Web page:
None This tornado touched down just west of Will Smith Road snapping and uprooting numerous trees along the road, with a tree landing atop a mobile home. The tornado continued east, crossing FM 450 near CR 4432 (Charles John Dr.) where several homes were damaged by falling trees, with their windows blown out. A couple of travel trailers were blown off their blocks, whle a 14x28 ft shop was shoved 2 feet of its foundation. The tornado lifted about 250 yards east of FM 450.
 #8 6 miles NW of Waskom, Harrison County, TX 4 miles S of Haughton, Bossier Parish, LA EF2 120 mph 9:48pm CDT 10:45pm CDT 38.5 miles/
500 yards
2 injuries This tornado touched down about one-half mile west of FM 134, continued east across FM 9, and moved into Caddo Parish. Numerous trees were uprooted and snapped, especially east of FM 9 and across Hwy 169. This tornado followed North Lakeshore Drive, with numerous homes damaged, some of which had their roofs partially removed. In addition, one of the homes was moved off of its foundation.

Near I-220 and Blanchard Road, twelve empty railroad cars were blown off the track, with intermittent damage along Blanchard Road going into downtown Shreveport. Large tree limbs, power lines, and road signs were downed. The tornado crossed the Red River south of the Diamond Jacks Casino, where numerous homes were damaged due to trees between Arthur Ray Teague Parkway and Barksdale Blvd.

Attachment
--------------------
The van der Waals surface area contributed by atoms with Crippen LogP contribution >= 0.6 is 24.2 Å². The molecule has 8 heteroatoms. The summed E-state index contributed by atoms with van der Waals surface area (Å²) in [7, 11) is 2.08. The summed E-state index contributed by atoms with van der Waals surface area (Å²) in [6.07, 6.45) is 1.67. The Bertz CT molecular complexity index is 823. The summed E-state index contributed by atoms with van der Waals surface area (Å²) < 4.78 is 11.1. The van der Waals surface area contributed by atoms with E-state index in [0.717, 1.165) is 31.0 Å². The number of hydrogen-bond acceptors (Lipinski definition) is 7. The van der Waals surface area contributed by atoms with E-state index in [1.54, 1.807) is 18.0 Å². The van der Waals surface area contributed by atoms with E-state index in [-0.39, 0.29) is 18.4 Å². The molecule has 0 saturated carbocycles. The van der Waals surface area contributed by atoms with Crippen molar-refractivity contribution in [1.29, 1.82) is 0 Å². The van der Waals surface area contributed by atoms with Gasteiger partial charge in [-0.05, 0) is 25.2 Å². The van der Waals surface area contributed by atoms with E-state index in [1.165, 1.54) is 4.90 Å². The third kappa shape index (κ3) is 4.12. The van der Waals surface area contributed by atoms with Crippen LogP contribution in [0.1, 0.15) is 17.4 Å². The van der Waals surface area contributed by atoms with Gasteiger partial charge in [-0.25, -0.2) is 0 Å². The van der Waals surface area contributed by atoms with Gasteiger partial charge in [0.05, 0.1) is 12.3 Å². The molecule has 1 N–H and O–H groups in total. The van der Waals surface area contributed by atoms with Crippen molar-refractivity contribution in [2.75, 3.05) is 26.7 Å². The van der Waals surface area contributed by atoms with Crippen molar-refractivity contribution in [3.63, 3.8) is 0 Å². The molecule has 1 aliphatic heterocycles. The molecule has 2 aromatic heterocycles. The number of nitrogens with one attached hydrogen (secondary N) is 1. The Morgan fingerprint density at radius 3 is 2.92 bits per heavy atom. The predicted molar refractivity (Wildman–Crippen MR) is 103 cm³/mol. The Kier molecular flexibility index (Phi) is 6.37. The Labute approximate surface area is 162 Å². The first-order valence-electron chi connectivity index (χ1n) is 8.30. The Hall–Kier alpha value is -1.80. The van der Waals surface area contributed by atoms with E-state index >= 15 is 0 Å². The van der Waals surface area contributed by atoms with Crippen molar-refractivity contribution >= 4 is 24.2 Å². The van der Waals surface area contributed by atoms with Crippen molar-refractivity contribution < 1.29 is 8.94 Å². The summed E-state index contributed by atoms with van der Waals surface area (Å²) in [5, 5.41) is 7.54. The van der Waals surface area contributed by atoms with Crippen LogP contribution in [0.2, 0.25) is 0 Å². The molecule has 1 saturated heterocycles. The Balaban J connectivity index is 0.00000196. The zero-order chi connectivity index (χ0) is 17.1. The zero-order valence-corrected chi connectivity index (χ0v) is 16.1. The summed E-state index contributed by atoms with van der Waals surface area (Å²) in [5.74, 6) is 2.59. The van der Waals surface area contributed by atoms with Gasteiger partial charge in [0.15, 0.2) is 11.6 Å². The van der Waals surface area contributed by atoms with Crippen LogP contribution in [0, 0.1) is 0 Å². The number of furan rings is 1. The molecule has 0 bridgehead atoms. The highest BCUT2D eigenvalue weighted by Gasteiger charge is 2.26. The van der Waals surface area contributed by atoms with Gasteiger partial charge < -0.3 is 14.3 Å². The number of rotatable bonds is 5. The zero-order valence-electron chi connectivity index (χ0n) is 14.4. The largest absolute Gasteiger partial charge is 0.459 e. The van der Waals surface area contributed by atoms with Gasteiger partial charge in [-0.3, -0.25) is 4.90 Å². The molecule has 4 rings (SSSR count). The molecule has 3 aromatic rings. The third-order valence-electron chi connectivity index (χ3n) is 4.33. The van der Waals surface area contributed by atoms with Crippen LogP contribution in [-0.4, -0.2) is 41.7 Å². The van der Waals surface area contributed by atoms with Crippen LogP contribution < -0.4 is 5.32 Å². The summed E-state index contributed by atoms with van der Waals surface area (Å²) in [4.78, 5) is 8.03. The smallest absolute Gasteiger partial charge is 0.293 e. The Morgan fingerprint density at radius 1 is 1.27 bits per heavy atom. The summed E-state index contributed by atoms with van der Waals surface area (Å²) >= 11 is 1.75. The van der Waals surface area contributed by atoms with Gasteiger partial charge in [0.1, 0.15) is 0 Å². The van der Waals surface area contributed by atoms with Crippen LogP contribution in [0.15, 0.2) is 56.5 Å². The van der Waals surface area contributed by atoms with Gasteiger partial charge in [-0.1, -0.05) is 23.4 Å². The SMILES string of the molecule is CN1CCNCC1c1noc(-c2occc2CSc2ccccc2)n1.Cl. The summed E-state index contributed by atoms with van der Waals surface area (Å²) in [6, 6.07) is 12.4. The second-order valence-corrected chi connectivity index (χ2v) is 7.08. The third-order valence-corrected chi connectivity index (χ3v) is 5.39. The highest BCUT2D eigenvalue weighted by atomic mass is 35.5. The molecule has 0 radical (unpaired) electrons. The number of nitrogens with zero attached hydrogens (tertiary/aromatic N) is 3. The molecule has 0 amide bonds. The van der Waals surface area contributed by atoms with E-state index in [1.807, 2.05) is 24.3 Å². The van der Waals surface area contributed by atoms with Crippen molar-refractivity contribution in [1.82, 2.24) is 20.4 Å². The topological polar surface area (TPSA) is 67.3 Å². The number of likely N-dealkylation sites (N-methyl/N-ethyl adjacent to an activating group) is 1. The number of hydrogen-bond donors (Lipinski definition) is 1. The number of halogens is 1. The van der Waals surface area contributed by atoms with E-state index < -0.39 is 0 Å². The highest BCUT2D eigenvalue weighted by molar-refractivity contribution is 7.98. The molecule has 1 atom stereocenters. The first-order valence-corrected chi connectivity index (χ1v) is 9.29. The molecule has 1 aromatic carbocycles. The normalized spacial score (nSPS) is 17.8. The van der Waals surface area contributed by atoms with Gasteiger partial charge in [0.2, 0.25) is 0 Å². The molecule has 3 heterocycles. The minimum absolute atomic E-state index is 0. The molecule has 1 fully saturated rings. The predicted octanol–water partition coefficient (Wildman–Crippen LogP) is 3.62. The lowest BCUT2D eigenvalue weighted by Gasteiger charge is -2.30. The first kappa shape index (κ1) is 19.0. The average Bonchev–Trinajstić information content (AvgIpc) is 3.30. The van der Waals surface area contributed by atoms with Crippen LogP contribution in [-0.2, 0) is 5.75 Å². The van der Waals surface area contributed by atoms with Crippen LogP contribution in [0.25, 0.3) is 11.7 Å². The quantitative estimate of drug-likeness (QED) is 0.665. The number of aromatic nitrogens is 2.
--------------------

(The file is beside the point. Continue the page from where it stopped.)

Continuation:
On Barksdale Blvd. itself, numerous power poles were downed, many businesses were damaged, and the west gate of Barksdale Air Force Base was also damaged. The tornado lifted in eastern Bossier Parish along Hwy 157 south of Haughton.

The most extensive damage was found in the Lakeview Subdivision on the north side of Cross Lake in Caddo Parish.
#9 2.5 miles NNE of Bolinger, Bossier Parish, LA 3 miles NNE of Bolinger, Bossier Parish, LA EF0 65 mph 10:02pm CDT 10:04pm CDT 0.75 mile/
75 yards
None Several trees were snapped or uprooted along Leila Road in northern Bossier Parish. No structural damage occurred as most of the trees were in forested areas.
#10 1 mile ENE of Heflin, Webster Parish, LA 3 miles E of Heflin, Webster Parish, LA EF0 70 mph 11:04pm CDT 11:07pm CDT 2.25 miles/
100 yards
None The tornado began near Hwy 531. Several trees were snapped off at the top while other were uprooted. The track ended along Moores Cemetery Road where additional treetops were snapped.
#11 4 miles S of Simmsboro, Lincoln Parish, LA 5 miles SW of Grambling, Lincoln Parish, LA EF1 90 mph 11:33pm CDT 11:39pm CDT 4.4 miles/
150 yards
None This tornado touched down along Hwy 508. Several trees were snapped or uprooted across the highway, and some minor roof damage occurred near the intersection of Hwy 508 and Mondy Road. Other trees were snapped and uprooted along Monday Road where it eventually lifted.
APRIL 10, 2009
#12 5 miles NW of Eros, Jackson Parish, LA 8 miles SW of West Monroe, Ouachita Parish, LA EF2 115 mph 12:05am CDT 12:19am CDT 11.7 miles/
300 yards